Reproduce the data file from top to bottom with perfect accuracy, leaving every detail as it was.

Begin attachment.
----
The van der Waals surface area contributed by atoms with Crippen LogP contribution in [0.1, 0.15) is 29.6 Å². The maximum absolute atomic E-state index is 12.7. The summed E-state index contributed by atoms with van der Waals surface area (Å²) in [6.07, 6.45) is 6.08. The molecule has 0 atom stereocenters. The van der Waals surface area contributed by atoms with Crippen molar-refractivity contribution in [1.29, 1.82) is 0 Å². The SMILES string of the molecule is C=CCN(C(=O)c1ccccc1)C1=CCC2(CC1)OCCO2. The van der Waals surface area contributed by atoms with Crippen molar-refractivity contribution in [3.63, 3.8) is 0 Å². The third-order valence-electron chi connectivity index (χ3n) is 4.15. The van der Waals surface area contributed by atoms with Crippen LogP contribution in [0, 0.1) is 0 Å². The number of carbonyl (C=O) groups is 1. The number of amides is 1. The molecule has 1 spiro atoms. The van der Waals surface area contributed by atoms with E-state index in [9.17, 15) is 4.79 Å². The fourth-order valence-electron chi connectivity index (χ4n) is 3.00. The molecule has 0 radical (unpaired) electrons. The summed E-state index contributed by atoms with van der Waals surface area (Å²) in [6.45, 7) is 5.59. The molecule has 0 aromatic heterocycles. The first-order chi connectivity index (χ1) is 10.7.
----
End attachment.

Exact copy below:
The van der Waals surface area contributed by atoms with Crippen LogP contribution in [0.1, 0.15) is 29.6 Å². The maximum absolute atomic E-state index is 12.7. The summed E-state index contributed by atoms with van der Waals surface area (Å²) in [6.07, 6.45) is 6.08. The molecule has 0 atom stereocenters. The van der Waals surface area contributed by atoms with Crippen molar-refractivity contribution in [1.29, 1.82) is 0 Å². The SMILES string of the molecule is C=CCN(C(=O)c1ccccc1)C1=CCC2(CC1)OCCO2. The van der Waals surface area contributed by atoms with Crippen molar-refractivity contribution in [3.63, 3.8) is 0 Å². The third-order valence-electron chi connectivity index (χ3n) is 4.15. The van der Waals surface area contributed by atoms with Crippen LogP contribution in [0, 0.1) is 0 Å². The number of carbonyl (C=O) groups is 1. The number of amides is 1. The molecule has 1 spiro atoms. The van der Waals surface area contributed by atoms with E-state index in [9.17, 15) is 4.79 Å². The fourth-order valence-electron chi connectivity index (χ4n) is 3.00. The molecule has 0 radical (unpaired) electrons. The summed E-state index contributed by atoms with van der Waals surface area (Å²) in [6.45, 7) is 5.59. The molecule has 0 aromatic heterocycles. The first-order chi connectivity index (χ1) is 10.7.